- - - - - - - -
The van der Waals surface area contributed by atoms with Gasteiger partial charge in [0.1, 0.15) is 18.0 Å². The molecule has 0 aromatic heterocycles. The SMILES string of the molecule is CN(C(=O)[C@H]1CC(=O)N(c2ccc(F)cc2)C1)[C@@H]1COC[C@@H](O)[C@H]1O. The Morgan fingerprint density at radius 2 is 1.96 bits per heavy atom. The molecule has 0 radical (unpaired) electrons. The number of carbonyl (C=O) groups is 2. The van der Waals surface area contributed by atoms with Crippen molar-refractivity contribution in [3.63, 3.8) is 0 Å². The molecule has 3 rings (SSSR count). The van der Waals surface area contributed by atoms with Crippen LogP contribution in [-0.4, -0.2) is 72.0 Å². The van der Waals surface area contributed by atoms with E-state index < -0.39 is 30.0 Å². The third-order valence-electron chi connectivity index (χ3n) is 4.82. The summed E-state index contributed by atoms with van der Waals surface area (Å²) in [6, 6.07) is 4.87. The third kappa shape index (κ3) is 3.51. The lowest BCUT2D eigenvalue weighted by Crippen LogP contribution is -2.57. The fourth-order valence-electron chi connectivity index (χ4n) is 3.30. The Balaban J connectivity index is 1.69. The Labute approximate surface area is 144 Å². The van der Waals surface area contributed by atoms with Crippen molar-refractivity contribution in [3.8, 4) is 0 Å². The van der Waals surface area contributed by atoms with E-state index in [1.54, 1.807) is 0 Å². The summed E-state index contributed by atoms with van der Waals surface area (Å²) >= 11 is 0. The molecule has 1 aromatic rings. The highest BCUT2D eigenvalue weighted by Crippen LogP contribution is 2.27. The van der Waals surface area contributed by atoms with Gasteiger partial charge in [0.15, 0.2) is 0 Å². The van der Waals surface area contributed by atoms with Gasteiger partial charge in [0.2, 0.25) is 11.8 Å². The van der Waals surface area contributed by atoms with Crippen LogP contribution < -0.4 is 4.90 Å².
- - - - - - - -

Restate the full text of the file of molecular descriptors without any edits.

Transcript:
The van der Waals surface area contributed by atoms with Gasteiger partial charge in [0.1, 0.15) is 18.0 Å². The molecule has 0 aromatic heterocycles. The SMILES string of the molecule is CN(C(=O)[C@H]1CC(=O)N(c2ccc(F)cc2)C1)[C@@H]1COC[C@@H](O)[C@H]1O. The Morgan fingerprint density at radius 2 is 1.96 bits per heavy atom. The molecule has 0 radical (unpaired) electrons. The number of carbonyl (C=O) groups is 2. The van der Waals surface area contributed by atoms with Crippen molar-refractivity contribution in [3.63, 3.8) is 0 Å². The molecule has 3 rings (SSSR count). The van der Waals surface area contributed by atoms with Crippen LogP contribution in [-0.4, -0.2) is 72.0 Å². The van der Waals surface area contributed by atoms with E-state index < -0.39 is 30.0 Å². The third-order valence-electron chi connectivity index (χ3n) is 4.82. The summed E-state index contributed by atoms with van der Waals surface area (Å²) in [6, 6.07) is 4.87. The third kappa shape index (κ3) is 3.51. The lowest BCUT2D eigenvalue weighted by Crippen LogP contribution is -2.57. The fourth-order valence-electron chi connectivity index (χ4n) is 3.30. The Balaban J connectivity index is 1.69. The Labute approximate surface area is 144 Å². The van der Waals surface area contributed by atoms with Crippen molar-refractivity contribution in [3.8, 4) is 0 Å². The van der Waals surface area contributed by atoms with E-state index in [1.54, 1.807) is 0 Å². The summed E-state index contributed by atoms with van der Waals surface area (Å²) >= 11 is 0. The molecule has 1 aromatic rings. The highest BCUT2D eigenvalue weighted by Crippen LogP contribution is 2.27. The van der Waals surface area contributed by atoms with Gasteiger partial charge in [0.15, 0.2) is 0 Å². The van der Waals surface area contributed by atoms with Gasteiger partial charge in [0.2, 0.25) is 11.8 Å². The van der Waals surface area contributed by atoms with Crippen LogP contribution < -0.4 is 4.90 Å².